Seven surveys gave respondents a predetermined list of reasons and asked them to indicate those that influenced them to share their medicines.[1,19,22,23,28,30,31] In 4 of these studies, respondents received an additional list of hypothetical scenarios to assess situations in which they would be willing to share.[1,22,23,31] In 3 studies, the main situation in which borrowing occurred involved a person already taking a medicine but running out of it or having the same medical problem as the person who had the medicine.[22,23,31] Participants also expressed their willingness to borrow medications if they were obtaining the medicines from a family member or a friend,[1,30] if the medicine was unaffordable,[31] if the situation was an emergency,[1,22] if they obtained a lot information about the medicine from advertisements and commercials,[23,28] for convenience,[30] or for pain management.[1] The primary explanations for lending behavior were having leftover medication[22,23] and the desire to help others.[22] Respondents were also willing to lend their medicines if asked by a family member or friend or by a person with a similar problem or taking similar medicine and or in emergency circumstances.[19,22]

Consequences of Medication Sharing

Although the surveys in our review focused on investigating the adverse consequences of sharing, the qualitative studies reported both benefits and adverse consequences. Kamutingondo et al., in a qualitative study among 4 Zimbabwean households in New Zealand, noted that sharing medicines during illness is a means of expressing a caring relationship among family members in a time of sickness.[34] Hodgetts et al., in a focus group discussion with 7 Māori health workers in New Zealand, reported that sharing is a convenient means of accessing prescription medicines among Māori.[33] Moreover, the research team revealed a process of accessing medications on behalf of others by the use of proxy symptoms (i.e., pretending they were ill to obtain prescriptions from general practitioners) among members of a whānau (an extended family group that may span 3–4 generations). Anglin and White documented that sharing was a means of accessing prescription medicines in a rural eastern Kentucky neighborhood largely populated by poor and unemployed people.[18]

In a study among 594 adolescents recruited from 11 cities,[24] which was part of a larger survey (n = 2773) designed to investigate medication sharing in the United States,[25] among respondents who borrowed medicines (n = 115), 37.4% had experienced a side effect or an allergic reaction and only about half reported receiving either verbal (55.6%) or written (47.8%) instructions from the person lending the medicine. Moreover, 75% (n = 86) of the borrowers were trying to avoid a medical visit; however, 26.7% (23/86) of these ended up visiting health care providers after their effort to self-medicate with borrowed medicines failed, and one third (28/86) did not inform their health care providers during their next medical visit about the medications they borrowed.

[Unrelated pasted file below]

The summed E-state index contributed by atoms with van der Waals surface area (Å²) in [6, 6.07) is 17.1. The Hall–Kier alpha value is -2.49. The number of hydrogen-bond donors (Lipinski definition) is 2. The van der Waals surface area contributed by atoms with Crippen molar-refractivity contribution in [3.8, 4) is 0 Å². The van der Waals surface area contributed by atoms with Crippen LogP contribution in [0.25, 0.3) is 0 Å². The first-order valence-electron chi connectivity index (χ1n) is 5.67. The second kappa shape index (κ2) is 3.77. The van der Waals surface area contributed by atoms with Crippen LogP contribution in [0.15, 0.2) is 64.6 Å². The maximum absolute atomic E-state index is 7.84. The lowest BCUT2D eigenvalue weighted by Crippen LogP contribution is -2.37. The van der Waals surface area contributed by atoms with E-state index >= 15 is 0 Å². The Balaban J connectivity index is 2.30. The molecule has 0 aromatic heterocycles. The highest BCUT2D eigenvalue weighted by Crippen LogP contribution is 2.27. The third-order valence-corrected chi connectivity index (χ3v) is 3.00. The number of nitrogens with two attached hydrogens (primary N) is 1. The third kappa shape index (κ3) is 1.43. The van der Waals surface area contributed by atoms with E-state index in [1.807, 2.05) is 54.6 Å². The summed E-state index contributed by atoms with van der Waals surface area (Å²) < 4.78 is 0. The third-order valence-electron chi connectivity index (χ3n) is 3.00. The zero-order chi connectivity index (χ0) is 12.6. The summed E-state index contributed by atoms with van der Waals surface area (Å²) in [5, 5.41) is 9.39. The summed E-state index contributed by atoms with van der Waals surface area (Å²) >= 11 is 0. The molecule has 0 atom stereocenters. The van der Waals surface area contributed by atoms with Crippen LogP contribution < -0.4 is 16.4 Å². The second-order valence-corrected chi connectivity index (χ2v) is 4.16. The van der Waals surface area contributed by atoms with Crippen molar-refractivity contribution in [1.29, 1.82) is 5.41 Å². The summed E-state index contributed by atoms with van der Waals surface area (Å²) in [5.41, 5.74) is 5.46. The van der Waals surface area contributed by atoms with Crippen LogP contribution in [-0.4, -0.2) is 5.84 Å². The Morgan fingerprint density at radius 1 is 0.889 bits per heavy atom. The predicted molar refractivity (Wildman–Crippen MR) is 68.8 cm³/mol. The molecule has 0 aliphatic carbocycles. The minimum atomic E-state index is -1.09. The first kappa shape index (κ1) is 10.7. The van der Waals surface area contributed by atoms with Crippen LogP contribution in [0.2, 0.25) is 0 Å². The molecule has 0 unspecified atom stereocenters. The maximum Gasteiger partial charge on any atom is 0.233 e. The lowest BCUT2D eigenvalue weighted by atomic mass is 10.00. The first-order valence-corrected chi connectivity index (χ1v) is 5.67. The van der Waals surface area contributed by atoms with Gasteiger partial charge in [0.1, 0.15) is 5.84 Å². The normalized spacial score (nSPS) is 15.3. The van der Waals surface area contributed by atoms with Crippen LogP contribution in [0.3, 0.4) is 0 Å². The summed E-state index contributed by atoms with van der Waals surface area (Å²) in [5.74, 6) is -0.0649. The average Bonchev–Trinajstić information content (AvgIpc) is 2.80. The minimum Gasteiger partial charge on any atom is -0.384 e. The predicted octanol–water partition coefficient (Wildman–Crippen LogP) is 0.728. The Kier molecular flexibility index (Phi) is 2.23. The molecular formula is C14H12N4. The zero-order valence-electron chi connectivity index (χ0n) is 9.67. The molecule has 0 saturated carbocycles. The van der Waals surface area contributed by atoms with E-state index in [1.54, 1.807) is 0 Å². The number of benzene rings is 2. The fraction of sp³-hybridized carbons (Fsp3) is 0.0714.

Recommended Interventions

The studies suggested various interventions to reduce the harms and risks of sharing medications. Daniel et al.[1] noted that sharing behaviors might be formulated early in the life course, during childhood or adolescence, and they suggested providing targeted messages about the safe use of prescription medications to parents and their children. Authors also recommended providing health messages on the risks of sharing.[23,24,30] These included alerting women to the dangers of sharing teratogenic medications,[23] regular cautioning of patients about risks of inappropriate medication usage,[30] and adding messages that prohibit sharing in product packaging.[24] Researchers also recommended informing patients about appropriate disposal practices for leftover medications[27] and reexamining the cost of health care access, particularly for low-income persons.[33] Recommended strategies to increase access were reconsidering physicians' fee structures and reducing prescription charges in pharmacies.[33]

Authors also suggested methods to identify medication borrowers and lenders. One suggested technique was inquiring about patients' medication usage during health care provision.[30] Even when patients deny borrowing or lending medications, researchers advocate cautioning them about the risks as a potentially effective deterrent.[30]